Since way back in the AOL days, my email address has been “celticjlp”. I am more than a bit of a Celtophile.
I have made four pilgrimages to the Emerald Isle. On all things Celtic, I have facilitated forums, I have led retreats and I have tutored a disciple or two. I am steeped, as steeped as I can be, in the history and spirituality of my chosen people.
And in all five of the churches I have served I have concocted and celebrated Celtic worship, orthodox and otherwise. I am Celtic to the core and have the tattoo to prove it — a little green shamrock on my left shoulder. (A Christmas gift from my children!)
Let me recount just a few of the things that connect me so deeply to my Celtic ancestors.
They worshipped the sun and the moon and the stars. They wove the sacred into their most ordinary of chores. They hallowed each and every very hour of each and every day with prayer. Their sanctuaries are the forests and the meadows and the cliffs. Holy spirits indwell their streams and inhabit their oak groves. Holy winds blow on their most remote islands and holy waves crash on their island’s shores. Every little blade of Celtic green grass practically shimmers with the divine. Well almost.
Not to over romanticize my chosen people, the Celts were a nomadic people who probably practiced human sacrifice. Not too often — but one human sacrifice is one too many. The Celts were a warrior people who liked to collect the skulls of those they conquered as trophies. They were a tribal people where both women and men exercised royal power. Yes, women in power. What’s not to like?
And this brings me to Boudica, the Celtic Warrior Queen.
Boudica, for those who do not know, was queen of the Iceni, a Celtic tribe of Britain in the 1st century of the Common Era. During the time of the Roman occupation, Boudica’s husband was able to keep his crown. Upon his death, however, the Romans rolled over the Iceni. They captured its people and confiscated their property. Boudica was flogged and her daughters raped.
No one would have blamed Boudica, if she gave into defeat and despair. But hell no, Boudica rescued her daughters, climbed into her chariot, and led the Iceni army in the charge against Rome. She put down the 9th Legion, destroyed the Roman capital and went on to conquer London, another stronghold of the occupiers.
There was bloodshed beyond measure and Boudica was eventually beaten back. It is said she took her own life to avoid capture. No one knows where Boudica is buried.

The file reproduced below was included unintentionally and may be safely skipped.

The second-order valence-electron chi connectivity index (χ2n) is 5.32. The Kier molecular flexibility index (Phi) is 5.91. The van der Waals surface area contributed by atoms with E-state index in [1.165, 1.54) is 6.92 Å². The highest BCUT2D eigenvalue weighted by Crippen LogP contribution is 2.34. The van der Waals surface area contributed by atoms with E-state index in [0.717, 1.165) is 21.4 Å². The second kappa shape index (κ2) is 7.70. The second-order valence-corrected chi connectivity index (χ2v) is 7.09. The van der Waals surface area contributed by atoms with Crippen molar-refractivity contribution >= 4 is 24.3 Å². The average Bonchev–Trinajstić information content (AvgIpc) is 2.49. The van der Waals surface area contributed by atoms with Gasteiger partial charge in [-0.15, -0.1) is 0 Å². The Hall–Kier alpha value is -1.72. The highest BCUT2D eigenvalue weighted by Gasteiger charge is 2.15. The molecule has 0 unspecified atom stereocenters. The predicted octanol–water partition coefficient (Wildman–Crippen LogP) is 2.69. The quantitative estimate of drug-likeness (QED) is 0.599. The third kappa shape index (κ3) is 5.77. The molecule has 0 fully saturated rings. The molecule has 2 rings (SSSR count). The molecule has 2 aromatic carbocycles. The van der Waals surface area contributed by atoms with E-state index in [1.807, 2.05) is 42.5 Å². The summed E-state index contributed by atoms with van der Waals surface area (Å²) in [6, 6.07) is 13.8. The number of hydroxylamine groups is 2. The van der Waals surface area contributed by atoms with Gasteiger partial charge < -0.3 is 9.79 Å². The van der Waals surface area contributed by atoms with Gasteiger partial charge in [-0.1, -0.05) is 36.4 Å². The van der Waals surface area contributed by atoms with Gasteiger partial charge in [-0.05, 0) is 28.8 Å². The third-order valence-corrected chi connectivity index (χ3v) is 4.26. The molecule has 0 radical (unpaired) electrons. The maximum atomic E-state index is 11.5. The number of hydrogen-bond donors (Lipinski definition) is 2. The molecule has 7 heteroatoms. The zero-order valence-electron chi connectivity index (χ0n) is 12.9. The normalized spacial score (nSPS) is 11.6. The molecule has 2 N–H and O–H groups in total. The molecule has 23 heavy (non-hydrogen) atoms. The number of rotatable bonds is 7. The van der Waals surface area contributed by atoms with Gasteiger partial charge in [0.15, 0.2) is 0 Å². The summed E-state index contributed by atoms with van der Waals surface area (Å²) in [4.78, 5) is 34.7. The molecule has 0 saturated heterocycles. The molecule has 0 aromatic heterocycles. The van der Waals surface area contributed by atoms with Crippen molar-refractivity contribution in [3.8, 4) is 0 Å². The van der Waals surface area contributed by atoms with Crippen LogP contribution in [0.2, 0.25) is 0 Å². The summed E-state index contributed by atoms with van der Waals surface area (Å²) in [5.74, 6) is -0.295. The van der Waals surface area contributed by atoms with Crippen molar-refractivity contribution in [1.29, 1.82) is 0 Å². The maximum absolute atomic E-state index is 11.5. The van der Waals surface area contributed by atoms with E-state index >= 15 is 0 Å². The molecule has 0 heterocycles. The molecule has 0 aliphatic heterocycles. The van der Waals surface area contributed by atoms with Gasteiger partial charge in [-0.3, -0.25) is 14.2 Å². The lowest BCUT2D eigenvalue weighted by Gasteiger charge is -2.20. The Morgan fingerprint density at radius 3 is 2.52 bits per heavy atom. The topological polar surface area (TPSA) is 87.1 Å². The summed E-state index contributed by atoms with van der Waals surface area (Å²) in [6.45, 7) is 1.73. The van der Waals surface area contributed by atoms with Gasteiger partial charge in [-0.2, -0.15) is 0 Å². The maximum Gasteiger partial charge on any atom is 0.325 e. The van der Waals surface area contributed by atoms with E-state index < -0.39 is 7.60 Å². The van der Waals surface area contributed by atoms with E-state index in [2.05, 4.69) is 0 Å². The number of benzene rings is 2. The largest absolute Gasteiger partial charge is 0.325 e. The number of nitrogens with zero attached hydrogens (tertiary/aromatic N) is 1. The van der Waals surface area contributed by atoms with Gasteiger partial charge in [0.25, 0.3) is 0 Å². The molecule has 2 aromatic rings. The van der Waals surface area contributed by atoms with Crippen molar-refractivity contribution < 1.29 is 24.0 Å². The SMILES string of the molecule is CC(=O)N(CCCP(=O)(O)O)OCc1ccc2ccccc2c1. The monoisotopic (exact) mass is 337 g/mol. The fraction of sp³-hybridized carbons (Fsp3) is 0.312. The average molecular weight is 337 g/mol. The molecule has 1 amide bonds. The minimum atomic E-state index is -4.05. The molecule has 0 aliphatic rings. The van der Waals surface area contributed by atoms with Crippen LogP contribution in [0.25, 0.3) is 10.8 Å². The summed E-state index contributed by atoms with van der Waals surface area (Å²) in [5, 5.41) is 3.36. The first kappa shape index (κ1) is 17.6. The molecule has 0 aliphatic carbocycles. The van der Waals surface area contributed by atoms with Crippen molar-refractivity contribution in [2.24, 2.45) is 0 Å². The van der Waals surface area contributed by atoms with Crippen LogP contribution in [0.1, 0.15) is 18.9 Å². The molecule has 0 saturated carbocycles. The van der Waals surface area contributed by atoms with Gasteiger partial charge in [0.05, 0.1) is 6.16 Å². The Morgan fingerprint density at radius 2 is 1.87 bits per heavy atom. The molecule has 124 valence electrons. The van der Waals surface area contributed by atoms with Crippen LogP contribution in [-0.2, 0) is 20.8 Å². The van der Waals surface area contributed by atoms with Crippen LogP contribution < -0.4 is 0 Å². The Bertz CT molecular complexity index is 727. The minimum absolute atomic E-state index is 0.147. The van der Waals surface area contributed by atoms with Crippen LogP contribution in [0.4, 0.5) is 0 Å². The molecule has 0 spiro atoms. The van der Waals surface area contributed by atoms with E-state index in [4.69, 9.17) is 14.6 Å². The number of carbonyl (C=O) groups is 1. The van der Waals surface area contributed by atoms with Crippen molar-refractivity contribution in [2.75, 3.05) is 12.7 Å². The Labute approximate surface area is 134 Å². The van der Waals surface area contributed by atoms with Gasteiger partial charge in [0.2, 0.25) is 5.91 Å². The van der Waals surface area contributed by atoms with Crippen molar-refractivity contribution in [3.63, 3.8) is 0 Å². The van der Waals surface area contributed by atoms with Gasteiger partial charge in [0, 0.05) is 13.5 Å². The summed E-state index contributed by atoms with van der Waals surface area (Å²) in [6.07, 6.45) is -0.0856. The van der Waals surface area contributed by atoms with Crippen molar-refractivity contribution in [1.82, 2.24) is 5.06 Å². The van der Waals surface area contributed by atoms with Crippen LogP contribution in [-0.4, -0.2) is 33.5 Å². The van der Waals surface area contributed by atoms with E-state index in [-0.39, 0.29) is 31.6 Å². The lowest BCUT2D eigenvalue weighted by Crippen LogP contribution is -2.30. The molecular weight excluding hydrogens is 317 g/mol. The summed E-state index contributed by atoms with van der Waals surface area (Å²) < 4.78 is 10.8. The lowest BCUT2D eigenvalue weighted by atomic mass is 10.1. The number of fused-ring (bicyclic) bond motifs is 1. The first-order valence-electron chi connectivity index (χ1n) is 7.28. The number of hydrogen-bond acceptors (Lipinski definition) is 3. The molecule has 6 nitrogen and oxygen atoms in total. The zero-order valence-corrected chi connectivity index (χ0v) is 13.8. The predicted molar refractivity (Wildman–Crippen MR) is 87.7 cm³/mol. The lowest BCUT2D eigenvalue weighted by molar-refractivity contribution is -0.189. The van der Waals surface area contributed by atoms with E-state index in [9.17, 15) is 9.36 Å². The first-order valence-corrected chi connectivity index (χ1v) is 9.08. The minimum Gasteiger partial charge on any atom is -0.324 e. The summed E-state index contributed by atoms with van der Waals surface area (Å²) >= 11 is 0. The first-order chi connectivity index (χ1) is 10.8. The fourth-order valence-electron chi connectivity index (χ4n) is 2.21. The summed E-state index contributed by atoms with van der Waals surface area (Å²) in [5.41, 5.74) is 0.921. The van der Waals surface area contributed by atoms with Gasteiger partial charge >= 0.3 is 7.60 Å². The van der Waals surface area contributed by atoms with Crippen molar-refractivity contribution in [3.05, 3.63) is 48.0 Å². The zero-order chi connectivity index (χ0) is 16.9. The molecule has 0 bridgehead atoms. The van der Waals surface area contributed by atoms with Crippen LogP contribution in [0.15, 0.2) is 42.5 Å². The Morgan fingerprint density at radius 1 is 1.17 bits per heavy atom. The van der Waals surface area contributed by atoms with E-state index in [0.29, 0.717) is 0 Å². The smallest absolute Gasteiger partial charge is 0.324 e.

But all of Celtic Britain knows her story, every little boy and every little girl.
And so this brings me to Brigid.
In the second half of the 5th century, there was Brigid, Bishop Brigid of Kildare.
Brigid is both the name of a Celtic goddess and the name of a saint. For the ancient Celts, Brigid is the three-faced goddess of poetry, metal work, and fire. And for Celtic Christians, Saint Brigid is the founder of the monastery at Kildare, the Church of the Oak. Kildare was a “double monastery” home to both religious men and women. And these Celtic Christian brothers and sisters were permitted to marry and raise children in service to the Lord.
And Brigid, the abbess of Kildare, Celtic history tells us was consecrated a Bishop. Carved into the stone altar rail at the Rock of Cashel, Bishop Brigid, crozier in hand, leads a procession of the twelve apostles.
The Roman Catholic Church turned her crozier into a butter churn and demoted Brigid from Bishop to milkmaid. Hopefully and forever, the hierarchy thought they had put in her rightful and inferior place.
Until there was Fildelma.
The real Brigid did not remain buried forever. She has been resurrected and reincarnated in the fictitious and fabulous Sister Fidelma. Fidelma is the creation of Celtic scholar turned mystery writer, pen-named Peter Tremayne.
Set in 7th century Ireland, the Sister Fidelma stories are a delicious combination of history and mystery. Fidelma is of royal blood, a princess of the Eoghanacht, educated to the level of dalaigh, an adovocate of the Brehon courts, just below judge. She is also a member of the monastery at Kildare, and married to Brother Eadulf. Yes, married to Brother Eadulf, a Saxon monk, who is Dr. Watson to her Sherlock Holmes. And by the time Fidelma and Eadulf are solving their 20th murder or so they even have a baby.
Crack open one or two of these books and you will be hooked. Tremayne gives them hokey Agatha Christie titles like “Absolution by Murder”, “Shroud for the Archbishop”, “Our Lady of Darkness” and “Whispers of the Dead”.
Who says women can’t have it all?
Boudica. Brigid. Fidelma. When feeling the need to slay a dragon or two – or just feeling a touch grandly grandiose — who better for my bipolar brain to channel than the spirits of these holy three, this Celtic and oh so feminist trinity. Boudica — queen, warrior, widow, mother and savior of her people. Brigid — goddess, abbess, priestess, bishop and saint. Fidelma — princess, sister, lawyer, detective and murder mystery solver. Their icons and statues grace my halls and walls. Their books and biographies fill my bookcases. I have embraced their stories and made them my own.
It may seem silly, but to tell you the God’s honest truth, I believe these three women are kin to me. And oh my this little trinity has given me the energy to get my warrior on — from time to time.. And so I believe myself to be their sister – their soul sister. Joani, the soul sister of Boudica, Brigid and Fidelma. Crazy, huh?
Yes, Celtic crazy. And you can celebrate this craziness, too.
Come join me Sunday, February 3rd for a Celtic Eucharist at both 8:00 & 10:30 AM, a between the services forum on Women in The Celtic World at 9:15 AM, and an “Irish Coffee” Hour in the Parish Hall with an Irish Step performance by the Boyle School dancers! Emmanuel is the place: 1608 Russell Road Alexandria, VA.